Women’s Writing in the British Isles from the Beginnings to the Present
Standard Name: Scott, Mary
Birth Name: Mary Scott
Pseudonym: M. S.
Married Name: Mary Taylor
As well as an elegy printed during her lifetime and hymns printed after her death in 1793, MS
published two ambitious longer poems about whose content she cared passionately: a polemical celebration of women's intellectual achievements (especially as writers), and an epic poem with Christ as hero.
was born—according to Mary Scott
—in Yorkshire, at Otley near Leeds.
Scott, Mary, and Gae Holladay. The Female Advocate. William Andrews Clark Memorial Library, University of California.
Nine years later her meeting with the provincial literary hostess Anne, Lady Miller
, marked the beginning of a wide and deep acquaintance with the literary world beyond Lichfield.
Ashmun, Margaret. The Singing Swan. Yale University Press; H. Milford, Oxford University Press.
She was on terms...
evidently chose her friends at least partly for their literary interests, since they included three publishing women of a younger generation—Hannah More
, Anna Seward
, and (a closer friend than the first...
Intertextuality and Influence
Elizabeth Ogilvy Benger
writes in terms of a women's tradition: for instance, she praises Barbauld
for praising Elizabeth Rowe
. She makes confident judgements and attributions (she is sure that Lady Pakington
is the real author of...
's reputation persisted for some time after her death. Mary Scott
praised her highly in The Female Advocate, 1774. John Duncombe
(though her posthumous publication was too late for inclusion in his Feminiad...
This was not to the Critical's taste. It had already this year declared its dislike of German poetry, and slammed Mary Scott
Critical Review. W. Simpkin and R. Marshall.
16 (1763): 393-4
Now it called Mr Collyer's translation...
's book was generally respected. It was praised by Mary Scott
, and had a significant impact on Thomas Chatterton
Bronson, Bertrand H. “Chattertoniana”. Modern Language Quarterly, Vol.
, pp. 417-24.
as well as, perhaps, on Johnson
's format in his Lives of the...
Mary Whateley Darwall
In April 1774 (ten years on from her first volume but long before her second) the Monthly Review (in a notice of Hannah More
's The Inflexible Captive) listed MWD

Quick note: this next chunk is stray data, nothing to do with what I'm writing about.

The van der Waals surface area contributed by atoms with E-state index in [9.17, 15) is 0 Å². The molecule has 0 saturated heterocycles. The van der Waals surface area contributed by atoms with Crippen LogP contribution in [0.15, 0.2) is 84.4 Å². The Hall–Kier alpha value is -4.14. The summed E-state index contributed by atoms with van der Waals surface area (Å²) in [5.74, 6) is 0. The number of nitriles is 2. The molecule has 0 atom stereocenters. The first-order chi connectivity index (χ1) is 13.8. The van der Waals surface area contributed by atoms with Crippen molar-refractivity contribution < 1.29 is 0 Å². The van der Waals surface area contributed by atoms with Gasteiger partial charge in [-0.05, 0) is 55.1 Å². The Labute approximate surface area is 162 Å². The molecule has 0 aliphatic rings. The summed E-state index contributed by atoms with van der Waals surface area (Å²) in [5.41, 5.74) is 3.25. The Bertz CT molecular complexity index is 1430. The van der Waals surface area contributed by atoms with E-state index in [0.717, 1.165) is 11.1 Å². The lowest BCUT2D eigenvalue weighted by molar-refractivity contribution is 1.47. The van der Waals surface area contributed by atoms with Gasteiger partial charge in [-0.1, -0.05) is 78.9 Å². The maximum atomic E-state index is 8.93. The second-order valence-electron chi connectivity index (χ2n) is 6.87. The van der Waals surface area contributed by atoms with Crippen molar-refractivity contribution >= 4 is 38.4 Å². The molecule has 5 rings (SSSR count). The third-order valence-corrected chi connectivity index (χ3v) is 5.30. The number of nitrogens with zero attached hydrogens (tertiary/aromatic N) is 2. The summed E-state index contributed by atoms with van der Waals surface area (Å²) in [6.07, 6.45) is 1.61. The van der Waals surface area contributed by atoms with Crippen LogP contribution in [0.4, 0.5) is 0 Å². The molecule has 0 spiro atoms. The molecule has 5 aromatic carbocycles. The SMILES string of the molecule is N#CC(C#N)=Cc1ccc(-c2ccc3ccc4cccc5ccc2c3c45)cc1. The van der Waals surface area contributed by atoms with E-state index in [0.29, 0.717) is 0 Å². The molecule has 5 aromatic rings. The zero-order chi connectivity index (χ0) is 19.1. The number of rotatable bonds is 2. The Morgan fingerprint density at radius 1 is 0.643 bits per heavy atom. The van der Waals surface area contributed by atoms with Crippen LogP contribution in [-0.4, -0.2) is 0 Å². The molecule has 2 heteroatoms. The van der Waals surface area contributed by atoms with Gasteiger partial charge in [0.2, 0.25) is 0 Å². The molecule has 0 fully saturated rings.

as one of the...
Her biographer Bridget Hill
's fame as having lasted fifteen years: from the publication of her first volume to the date of her second marriage (1763-78). But in fact she continued to command...
published significantly more than any member of the Bluestocking circle—with which, through her sister, she had close ties despite not living in London. She remains, however, less known than any of that group. Publishing...
is, however, a secular as well as a religious poet. She twice wrote poems for national fast days during the Seven Years War: On the Publick Fast for 6 February 1756, and National Judgments...
The Eugenia who published The Female Advocate chose a favourite title as well as a favourite pseudonym. The title had already been used by Sarah Fyge
, 1686, and was to be used again by...
exchanged occasional poems over the span of her life with other women in her circle of correspondents: primarily her sister Mary Steele, later Wakeford
, whom she called Amira, but also her niece...
January 1781-December 1782: The Lady's Poetical Magazine, or Beauties...
Writing climate item
January 1781-December 1782
The Lady's Poetical Magazine, or Beauties of British Poetry appeared, published by James Harrison
in four half-yearly numbers; it is arguable whether or not it kept the first number's promise of generous selections of work...
After 1 February 1785: M. Peddle (a gifted, little-known, Evangelical...
Women writers item
After 1 February 1785
(a gifted, little-known, Evangelical woman of Yeovil in Somerset, who later issued a conduct book under the name of Cornelia) published a biblical paraphrase in novelistic style: The Life of Jacob.
Holladay, Gae, and Mary Scott. “Introduction”. The Female Advocate, William Andrews Clark Memorial Library, University of California, 1984, p. iii - x.
Scott, Mary. Messiah. R. Cruttwell, 1788.
Scott, Mary. The Female Advocate. Joseph Johnson, 1774.
Scott, Mary, and Gae Holladay. The Female Advocate. William Andrews Clark Memorial Library, University of California, 1984.